How do we integrate, communicate and demonstrate this value in our business?
We encourage and support our clients to look at problems from new perspectives, to try different solutions, to think outside the box; not for the sake of being different but because if we keep doing the same thing we are likely to get the same results.
We encourage our team to be constantly looking for new ways of doing things to get better results. All our team are given time every month to work on new ideas.
We hold regular innovation meetings where every idea is encouraged, no matter how wild or crazy it sounds because we know that some of the best solutions can come from thinking outside the box.
Core Value: Environmental Responsibility
We believe that the future of the planet is more important than short term profits and more important than any one company or set of individuals and we believe everyone has a responsibility to work towards a sustainable future.
How do we integrate, communicate and demonstrate this value in our business?
We practice 100% sustainability in everything we do.
All of our operations are 100% carbon neutral. Every supply we purchase, no matter how small has been purchased from environmentally responsible sources. We will only do business with suppliers who are able to guarantee the reliability of their supply chain.
Our clients know that while we may cost a little more by purchasing from us they are contributing to ensuring the long term sustainability of the planet.
Our employees are encouraged to implement sustainable practices into their homes through both education and support.
Making it Happen
Now you have a plan and a vision for the future of what your business will look like when you live your values. Perhaps you’re already there – in which case congratulations.
However in many cases there are some things you’re going to need to DO, as the business owner to bring your values to life in your business.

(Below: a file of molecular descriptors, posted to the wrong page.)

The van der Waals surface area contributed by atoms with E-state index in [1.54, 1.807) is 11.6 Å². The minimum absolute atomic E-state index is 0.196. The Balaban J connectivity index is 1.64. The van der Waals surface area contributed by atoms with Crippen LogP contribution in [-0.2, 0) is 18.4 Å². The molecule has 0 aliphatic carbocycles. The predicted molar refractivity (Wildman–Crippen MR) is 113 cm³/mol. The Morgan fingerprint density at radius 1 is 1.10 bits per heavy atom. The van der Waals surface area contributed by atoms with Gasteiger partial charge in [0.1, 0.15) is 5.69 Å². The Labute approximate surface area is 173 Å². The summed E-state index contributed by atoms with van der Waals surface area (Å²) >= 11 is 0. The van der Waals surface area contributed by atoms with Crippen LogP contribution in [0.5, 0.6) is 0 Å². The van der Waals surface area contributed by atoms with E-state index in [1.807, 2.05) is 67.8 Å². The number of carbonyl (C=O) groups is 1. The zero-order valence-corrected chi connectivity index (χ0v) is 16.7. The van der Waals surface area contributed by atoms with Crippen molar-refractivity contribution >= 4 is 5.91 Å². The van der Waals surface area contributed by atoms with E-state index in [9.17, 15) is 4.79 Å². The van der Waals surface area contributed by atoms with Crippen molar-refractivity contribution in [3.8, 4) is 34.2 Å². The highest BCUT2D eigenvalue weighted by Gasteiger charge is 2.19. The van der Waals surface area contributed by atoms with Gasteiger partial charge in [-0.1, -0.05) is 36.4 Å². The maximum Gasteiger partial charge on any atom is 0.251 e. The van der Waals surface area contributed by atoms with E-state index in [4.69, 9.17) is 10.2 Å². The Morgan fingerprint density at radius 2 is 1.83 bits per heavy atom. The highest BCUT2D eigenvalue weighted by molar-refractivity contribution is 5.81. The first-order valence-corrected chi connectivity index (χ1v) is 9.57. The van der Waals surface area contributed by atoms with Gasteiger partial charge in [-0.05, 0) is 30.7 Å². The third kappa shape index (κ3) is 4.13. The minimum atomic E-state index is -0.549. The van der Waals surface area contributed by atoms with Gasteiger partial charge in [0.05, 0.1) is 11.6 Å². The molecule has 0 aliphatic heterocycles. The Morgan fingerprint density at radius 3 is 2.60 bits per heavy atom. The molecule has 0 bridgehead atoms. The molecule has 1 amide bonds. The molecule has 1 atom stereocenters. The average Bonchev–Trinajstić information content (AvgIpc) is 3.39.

Here are some examples.
If one of your values is quality then your commitment to quality can be reflected in your guarantee, and you might decide you need to change the wording on your Guarantee to more fully reflect your value statement. This is something you or a member of your team has to DO. It’s an action item.
If one of your values is innovation then you might decide to follow the model in an earlier example and give your staff creative time every week or every month. If you’re going to do that you’ll have to work out what it will look like, how it will work and how you can afford to pay for it. Something you have to DO.
At a more basic level you may need to complete a number of actions to ensure that your values are effectively communicated throughout your organisation.
- Posting your values on your company website and in your marketing materials.
- Posting your values on your office wall.
- Ensuring that your business goals, objectives and strategies reflect your values.
- Reviewing your alignment with your values as part of your ongoing planning process.
- Ensuring that your values are reflected in all of your company policy documents and guidelines if you have them.
- Ensuring that your values are reflected in all of your organisational systems and processes. (For example if one of your values is quality, then you will include high standards of quality assurance in your production systems and you will have outstanding guarantees on all your products)
- If you have staff:
- Including information about your values in any staff training and induction material.
- Ensuring that alignment with your values is included as part of your recruitment and selection processes.
KEY ACTIVITY 3: Making it Happen
“What are the things which I need to DO as the business owner to enable the HOW to happen?